8.5 Arbitrage Pricing Theory
You have already seen that a fundamental principle of valuation is that investors are compensated (in terms of expected return) for assuming risk that cannot be diversified away in the capital markets, but that they are not compensated for assuming diversifiable risk.
In Arbitrage Pricing Theory, this principle is the starting point of the theory. Let us assume that there exists a set of economic factors, unexpected changes in which cannot be eliminated through diversification. A study by Chen, Roll, and Ross (1986) argues that there are at least four such factors:
1. The level of production activity in the economy.
2. Inflationary expectations.
3. The spread between the short and long end of the default free yield curve.
4. The spread between low and high default rates on risky debt.
Now suppose that the value of your portfolio of stocks is exposed to unexpected changes in these factors. If you cannot hedge against these unexpected changes, then it is reasonable to assume that you would like to be compensated for assuming these risks.
In the APT, systematic risk is captured by economic "factors," such as the four listed above. In fact, the main assumption underlying the arbitrage pricing theory (APT) is that security returns are generated by a multi-factor model. Furthermore, it is assumed that the return-generating process model is linear, with the form:
riº the rate of return on security i, a random variable;
bi,k º the ith security's return responsiveness to factor k;
fA, º non-diversifiable factor A;
fB, º non-diversifiable factor B, and so on;
ei º the idiosyncratic risk or residual term, which is independent across securities.
The factors are assumed to be independent of each other, and of the residual term. It is also assumed that the expected value of each factor, and of the residual term, is zero; this implies thatb0 = E(ri). Finally, the residual terms across firms are assumed to be independent.
Given the return-generating process, the APT derives relationships between security returns relying only on arbitrage arguments. An arbitrage portfolio is a portfolio that requires zero wealth and eliminates all unsystematic and systematic risk. The basic principle is that such a portfolio must also have zero return; otherwise, it offers an arbitrage opportunity.
To create an arbitrage portfolio, we must eliminate all systematic and unsystematic risk. Let wi = change in the share or weight of security i in our portfolio, and suppose there are n securities.
Unsystematic risk is eliminated simply by having many securities in the portfolio, and keeping the net share of any security small. In particular, we want wi to be equal to approximately 1/n. You may recall from Chapter 3, Naive Diversification, that the effects of unsystematic risk are eliminated in a large portfolio with weights equal to 1/n because in the limit, as n approaches infinity, the sum of the idiosyncratic risk terms approaches zero. To achieve this, we must have a large number of securities available.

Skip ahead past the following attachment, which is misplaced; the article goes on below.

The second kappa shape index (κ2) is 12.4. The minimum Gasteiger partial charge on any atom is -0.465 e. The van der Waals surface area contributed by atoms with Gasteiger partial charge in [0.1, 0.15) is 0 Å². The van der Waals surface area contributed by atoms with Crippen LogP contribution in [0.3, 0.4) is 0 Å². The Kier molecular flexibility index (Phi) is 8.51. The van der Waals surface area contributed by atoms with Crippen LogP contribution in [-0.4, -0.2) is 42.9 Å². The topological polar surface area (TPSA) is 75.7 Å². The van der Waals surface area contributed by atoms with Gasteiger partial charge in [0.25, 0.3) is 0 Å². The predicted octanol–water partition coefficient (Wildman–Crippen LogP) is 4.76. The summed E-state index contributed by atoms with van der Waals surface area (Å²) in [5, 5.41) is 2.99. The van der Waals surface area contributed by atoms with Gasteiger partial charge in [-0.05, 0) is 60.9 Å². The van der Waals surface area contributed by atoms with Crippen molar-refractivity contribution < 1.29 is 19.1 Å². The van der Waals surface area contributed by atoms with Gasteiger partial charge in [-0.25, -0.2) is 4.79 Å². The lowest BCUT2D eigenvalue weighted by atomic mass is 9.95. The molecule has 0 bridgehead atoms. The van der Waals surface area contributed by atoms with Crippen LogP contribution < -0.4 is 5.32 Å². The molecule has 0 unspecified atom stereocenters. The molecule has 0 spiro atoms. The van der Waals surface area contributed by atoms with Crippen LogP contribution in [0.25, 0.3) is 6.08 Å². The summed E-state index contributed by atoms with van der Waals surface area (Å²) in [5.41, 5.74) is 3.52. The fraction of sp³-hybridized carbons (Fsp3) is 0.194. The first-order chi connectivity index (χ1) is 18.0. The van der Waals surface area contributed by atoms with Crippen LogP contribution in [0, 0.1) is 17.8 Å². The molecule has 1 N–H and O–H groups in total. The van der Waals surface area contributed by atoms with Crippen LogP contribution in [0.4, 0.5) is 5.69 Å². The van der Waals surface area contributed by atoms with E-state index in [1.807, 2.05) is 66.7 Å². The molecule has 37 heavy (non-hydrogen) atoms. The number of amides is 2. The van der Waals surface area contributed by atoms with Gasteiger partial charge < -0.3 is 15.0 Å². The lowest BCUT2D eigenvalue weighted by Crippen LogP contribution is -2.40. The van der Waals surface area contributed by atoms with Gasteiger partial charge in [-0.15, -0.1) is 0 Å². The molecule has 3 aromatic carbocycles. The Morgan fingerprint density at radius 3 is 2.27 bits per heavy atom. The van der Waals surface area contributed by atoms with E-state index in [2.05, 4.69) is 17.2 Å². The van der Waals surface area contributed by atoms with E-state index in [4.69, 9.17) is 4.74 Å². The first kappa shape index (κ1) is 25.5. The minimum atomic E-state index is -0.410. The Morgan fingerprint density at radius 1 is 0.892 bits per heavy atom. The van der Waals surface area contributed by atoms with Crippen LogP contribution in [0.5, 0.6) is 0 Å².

The next requirement is that the arbitrage portfolio be a "zero wealth" portfolio. That is, from your existing position you can construct this portfolio without contributing or withdrawing any cash. This is achieved by taking both long and short positions that offset each other in costs and revenues. Of course, this requires you to be able to short-sell. The zero-wealth condition is
The last requirement is that we eliminate all sources of systematic risk. This means that we have to choose the wi so that
for all factors k.
Arbitrage Free Prices
Together, the restrictions on the wi lead to a linear risk-return relation for any security, similar to the CAPM. In fact, the expected return for each firm can be expressed as a linear equation of K responsiveness factors plus the risk-free factor. The restrictions, together with the requirement that arbitrage portfolio's have a zero return, imply that there exist K numbers, jA,...,jK, such that
This equation is frequently transformed into the "risk premium multiple regression form"
The terms in the parentheses can be interpreted as the price for each component of systematic risk. Finally, in this form the beta for any factor, j, is defined as the covariance between the security's return and factor j's return scaled by the variance of factor j's return.
Relationship between CAPM and APT
How does this theory relate to CAPM theory, which by now you have become so closely acquainted with? Clearly, the APT with one factor looks a lot like the SML equation from the CAPM. Even in this simplified form, some interesting differences exist:
One factor APT
Comparison of the SML with the One Factor APT
In both cases, there is a simple linear relationship between expected excess returns and a security's beta. The difference between the two models lies in the interpretation of the factor. For CAPM, this is the market index M (the value-weighted index of all risky securities). For APT this could be M, but is not restricted to M. For example, the factor could be a proxy for M. That is, APT still makes a prediction given some proxy for M something that CAPM cannot provide.
In this sense, the one-factor APT is a generalization of the CAPM. The CAPM, however, imposes less restrictive assumptions on the underlying return-generating process by not requiring it to be linear. On the other hand, the APT does not make any (restrictive) assumptions on investor preferences.
In the next topic we apply the APT to the problem of calculating optimal portfolios.
(C) Copyright 1999, OS Financial Trading System